As I prepare for my nephrology fellowship, I find that in preparing my didactics as a chief resident, I selfishly (and perhaps subconsciously) include kidney-related teaching wherever I can. During one such moment, I came across a something I feel is worth reviewing for early learners: the many causes of hypotonic euvolemic hyponatremia.
We have all been taught that hyponatremia is almost always the result of excess ADH. It is then up to us to determine whether this excess hormone production is part of the body’s appropriate physiologic response to volume depletion and hyperosmolarity. In SIADH, urinary dilution is impaired despite the absence of hypovolemia. Rather than volume depletion, the stimuli for ADH range anywhere from malignancy-related ectopic hormone production, to CNS injury, to chronic hypoxia. The resulting expansion of extracellular volume decreases aldosterone and renin activity and increases urinary sodium excretion. This excess fluid retention in the setting of sodium loss results in a euvolemic, rather than hypervolemic hyponatremia.
Similarly, hyponatremia due to hypothyroidism is thought to be a consequence of the kidney’s inability to excrete a free water load due to an increased secretion of ADH and decreased water delivery to the distal nephron. Others implicate the depressed cardiac output and reduction in renal perfusion seen in patients with thyroid hormone deficiency, though this effect has mainly been demonstrated in myxedema coma. Because sodium excretion is intact despite excess fluid retention, these patients will also be clinically euvolemic.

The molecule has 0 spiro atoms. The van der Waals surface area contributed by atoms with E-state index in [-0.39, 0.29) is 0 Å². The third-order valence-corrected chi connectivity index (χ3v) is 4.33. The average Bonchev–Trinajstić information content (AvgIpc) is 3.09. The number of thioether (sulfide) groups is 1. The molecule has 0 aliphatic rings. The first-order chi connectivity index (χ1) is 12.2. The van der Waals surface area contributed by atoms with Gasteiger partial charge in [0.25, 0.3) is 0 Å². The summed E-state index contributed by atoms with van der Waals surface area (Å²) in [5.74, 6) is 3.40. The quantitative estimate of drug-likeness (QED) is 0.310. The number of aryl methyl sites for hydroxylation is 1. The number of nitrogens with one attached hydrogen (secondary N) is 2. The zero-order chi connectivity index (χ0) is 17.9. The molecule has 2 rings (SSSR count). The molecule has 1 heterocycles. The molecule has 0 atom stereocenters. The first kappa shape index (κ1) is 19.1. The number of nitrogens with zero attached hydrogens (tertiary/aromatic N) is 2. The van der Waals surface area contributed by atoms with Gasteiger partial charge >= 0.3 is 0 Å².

Because of the negative feedback that glucocorticoids exert on ADH, secondary adrenal insufficiency also results in an ADH-related hyponatremia. Unlike those with primary adrenal insufficiency, patients with secondary adrenal insufficiency are less at risk for stress-induced adrenal shock. This is because mineralocorticoid secretion from RAAS activation is still intact. In fact, patients with secondary adrenal insufficiency may only present with vaguesymptoms such as malaise and depression.
As a result of the subtle ways that these patients present, secondary adrenal insufficiency is an often-overlooked cause of euvolemic hyponatremia. One study revealed that hyponatremic patients with adrenal insufficiency due to hypopituitarism were admitted to hospitals up to fourtimes before their true diagnoses were discovered. Due to many of these patients presenting with symptoms of a “failure to thrive,” they inappropriately receive hydration. This has important clinical implications, as normal saline can paradoxically worsen the hyponatremia seen in SIADH, hypothyroidism, and secondary adrenal insufficiency.
To understand why this occurs, remember that sodium and water regulation are handled independently by the kidney. In any clinical scenario of inappropriately-elevated ADH, the mechanism for sodium excretion is intact. This means that the kidneys will excrete whatever salt load is given to them and inappropriately retain water. When administering normal saline to a euvolemic patient with hyponatremia and a very high urine osmolality, all of the sodium will be excreted, but a portion of the water will be retained. This can worsen a patient’s hyponatremia.